Houston, you have a problem.

The odds of a storm dumping Harvey-like rain on Texas have gone up sixfold in the past 25 years, thanks to man-made climate change, a study said.

Flooding from Tropical Storm Harvey surrounds buildings in Sabine Pass, Texas, next to the Gulf of Mexico, Thursday, Aug. 31, 2017.

And looking ahead, the chances will likely triple once again by 2100.

In the 1980s and 1990s, there was a 1% chance of a 20-inch rainfall somewhere in Texas. Now it's up to 6% and by the end of the century, it'll be up to 18%, said meteorologist Kerry Emanuel of the Massachusetts Institute of Technology, who led the study. 

"That's a huge increase in the probability of that event," and the change is the result of global warming, he said. The study appeared in the peer-reviewed Proceedings of the National Academy of Sciences.

Harvey dumped a U.S. storm record of 5 feet of rain across southeastern Texas in late August, leading to catastrophic flooding and the nation's worst natural disaster since Katrina in 2005. Harvey killed at least 70 people and likely caused at least $100 billion in damage. 

"Harvey’s rainfall in Houston was ‘biblical’ in the sense that it likely occurred around once since the Old Testament was written,” the study said.

Emanuel said he hurried the study to help Houston officials think about what conditions they should consider when they rebuild. "Should you be putting in a more advanced storm-sewer system that may cost billions of dollars, or not?" he said. "The answer to that question depends upon whether you think Harvey was a one-off — very unlikely to happen any time in the next 100 years — or whether it may be more common than you thought."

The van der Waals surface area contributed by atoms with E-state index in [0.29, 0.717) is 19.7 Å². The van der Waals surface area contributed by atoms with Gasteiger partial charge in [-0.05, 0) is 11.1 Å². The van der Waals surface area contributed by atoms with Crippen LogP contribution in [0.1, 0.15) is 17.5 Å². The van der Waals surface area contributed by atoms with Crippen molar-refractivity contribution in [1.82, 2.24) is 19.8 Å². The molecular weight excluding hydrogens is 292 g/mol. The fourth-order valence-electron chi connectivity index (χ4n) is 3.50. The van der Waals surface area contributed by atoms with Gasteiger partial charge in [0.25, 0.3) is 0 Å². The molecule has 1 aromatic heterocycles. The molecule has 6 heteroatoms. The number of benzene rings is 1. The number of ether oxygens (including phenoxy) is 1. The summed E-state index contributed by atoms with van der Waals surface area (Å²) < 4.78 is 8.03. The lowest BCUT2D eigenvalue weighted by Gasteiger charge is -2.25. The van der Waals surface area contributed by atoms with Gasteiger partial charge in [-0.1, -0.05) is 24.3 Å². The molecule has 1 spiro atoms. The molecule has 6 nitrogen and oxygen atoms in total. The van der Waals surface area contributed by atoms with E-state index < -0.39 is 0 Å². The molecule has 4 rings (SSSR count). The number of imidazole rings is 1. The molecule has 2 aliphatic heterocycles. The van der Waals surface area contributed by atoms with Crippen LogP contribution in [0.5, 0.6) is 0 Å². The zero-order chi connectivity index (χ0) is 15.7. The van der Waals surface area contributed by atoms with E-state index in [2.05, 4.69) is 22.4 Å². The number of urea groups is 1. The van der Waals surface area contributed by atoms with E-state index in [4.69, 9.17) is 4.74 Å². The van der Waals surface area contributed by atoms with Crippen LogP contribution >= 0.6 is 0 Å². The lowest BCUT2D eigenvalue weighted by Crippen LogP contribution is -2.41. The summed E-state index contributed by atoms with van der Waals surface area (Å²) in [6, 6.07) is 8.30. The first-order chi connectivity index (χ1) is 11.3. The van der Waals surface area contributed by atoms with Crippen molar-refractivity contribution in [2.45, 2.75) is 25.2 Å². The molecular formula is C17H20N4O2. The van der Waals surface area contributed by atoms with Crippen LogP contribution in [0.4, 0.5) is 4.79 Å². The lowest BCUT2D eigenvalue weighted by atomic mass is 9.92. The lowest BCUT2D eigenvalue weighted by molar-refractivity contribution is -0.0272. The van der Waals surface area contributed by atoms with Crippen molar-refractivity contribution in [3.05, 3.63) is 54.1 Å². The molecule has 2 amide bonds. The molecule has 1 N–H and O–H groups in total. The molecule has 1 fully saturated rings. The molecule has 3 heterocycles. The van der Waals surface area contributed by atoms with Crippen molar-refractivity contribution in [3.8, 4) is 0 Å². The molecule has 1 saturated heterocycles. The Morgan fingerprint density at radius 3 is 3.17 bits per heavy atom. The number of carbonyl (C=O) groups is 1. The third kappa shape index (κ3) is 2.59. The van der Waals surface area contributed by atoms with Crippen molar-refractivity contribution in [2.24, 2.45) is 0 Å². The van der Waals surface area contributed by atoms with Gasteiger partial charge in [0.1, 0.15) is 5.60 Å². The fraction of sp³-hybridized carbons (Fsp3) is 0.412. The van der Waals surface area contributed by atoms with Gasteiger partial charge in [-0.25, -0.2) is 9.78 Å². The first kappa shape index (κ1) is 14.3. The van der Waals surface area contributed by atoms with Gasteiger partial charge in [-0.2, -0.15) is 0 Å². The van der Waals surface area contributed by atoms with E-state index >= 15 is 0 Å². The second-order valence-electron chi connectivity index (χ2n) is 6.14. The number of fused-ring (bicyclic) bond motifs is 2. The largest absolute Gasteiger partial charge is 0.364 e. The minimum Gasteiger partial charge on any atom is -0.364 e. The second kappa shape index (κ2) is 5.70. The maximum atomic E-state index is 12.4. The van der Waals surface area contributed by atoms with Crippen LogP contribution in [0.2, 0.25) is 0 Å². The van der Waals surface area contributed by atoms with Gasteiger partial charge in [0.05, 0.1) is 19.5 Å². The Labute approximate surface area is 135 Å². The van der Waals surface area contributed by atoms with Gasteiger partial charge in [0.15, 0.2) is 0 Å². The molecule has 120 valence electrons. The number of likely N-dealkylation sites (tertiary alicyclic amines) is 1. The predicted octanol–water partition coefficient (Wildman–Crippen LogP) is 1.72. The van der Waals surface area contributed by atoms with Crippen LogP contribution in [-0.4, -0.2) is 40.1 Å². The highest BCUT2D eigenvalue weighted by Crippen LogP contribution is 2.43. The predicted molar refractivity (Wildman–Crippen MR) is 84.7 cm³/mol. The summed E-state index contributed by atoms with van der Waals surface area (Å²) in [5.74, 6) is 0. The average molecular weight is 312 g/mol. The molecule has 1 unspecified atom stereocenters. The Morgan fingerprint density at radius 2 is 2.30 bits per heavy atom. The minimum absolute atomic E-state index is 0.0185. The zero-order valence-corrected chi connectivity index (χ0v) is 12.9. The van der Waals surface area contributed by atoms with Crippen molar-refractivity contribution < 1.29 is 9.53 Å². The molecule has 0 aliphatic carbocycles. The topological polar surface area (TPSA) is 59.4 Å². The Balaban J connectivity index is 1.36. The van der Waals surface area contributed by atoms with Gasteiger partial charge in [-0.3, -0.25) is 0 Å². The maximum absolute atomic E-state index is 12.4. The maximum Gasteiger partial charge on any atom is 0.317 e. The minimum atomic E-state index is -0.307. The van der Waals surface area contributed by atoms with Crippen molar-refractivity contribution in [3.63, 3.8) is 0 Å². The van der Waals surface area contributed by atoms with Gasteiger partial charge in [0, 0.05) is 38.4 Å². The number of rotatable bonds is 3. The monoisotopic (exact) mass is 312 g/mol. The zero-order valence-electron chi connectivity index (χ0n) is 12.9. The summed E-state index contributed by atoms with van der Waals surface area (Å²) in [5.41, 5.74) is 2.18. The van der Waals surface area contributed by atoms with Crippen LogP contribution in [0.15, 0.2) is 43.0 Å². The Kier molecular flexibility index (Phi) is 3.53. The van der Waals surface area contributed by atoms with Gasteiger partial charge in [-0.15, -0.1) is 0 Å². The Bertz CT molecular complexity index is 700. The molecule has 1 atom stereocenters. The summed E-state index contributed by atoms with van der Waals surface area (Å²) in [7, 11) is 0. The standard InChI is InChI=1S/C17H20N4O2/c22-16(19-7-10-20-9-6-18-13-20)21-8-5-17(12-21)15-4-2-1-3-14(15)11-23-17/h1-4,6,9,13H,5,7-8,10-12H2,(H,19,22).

To conduct the study, Emanuel used computer models to simulate past, present and future storms in Texas, plugging in what scientists project the planet's atmosphere will be like later this century. 

"When you take a very, very rare, extreme rainfall event like Hurricane Harvey, and you shift the distribution of rain toward heavier amounts because of climate change, you get really big changes in the probability of those rare events," Emanuel says. "People have to understand that damage is usually caused by extreme events."

While several scientists praised the study, Christopher Landsea, science operations chief at the National Hurricane Center, shared some doubts. He said Emanuel’s results don’t fit with other climate change model projections that show higher rainfall totals but also show a decrease in the number of tropical storms and hurricanes.

Contributing: The Associated Press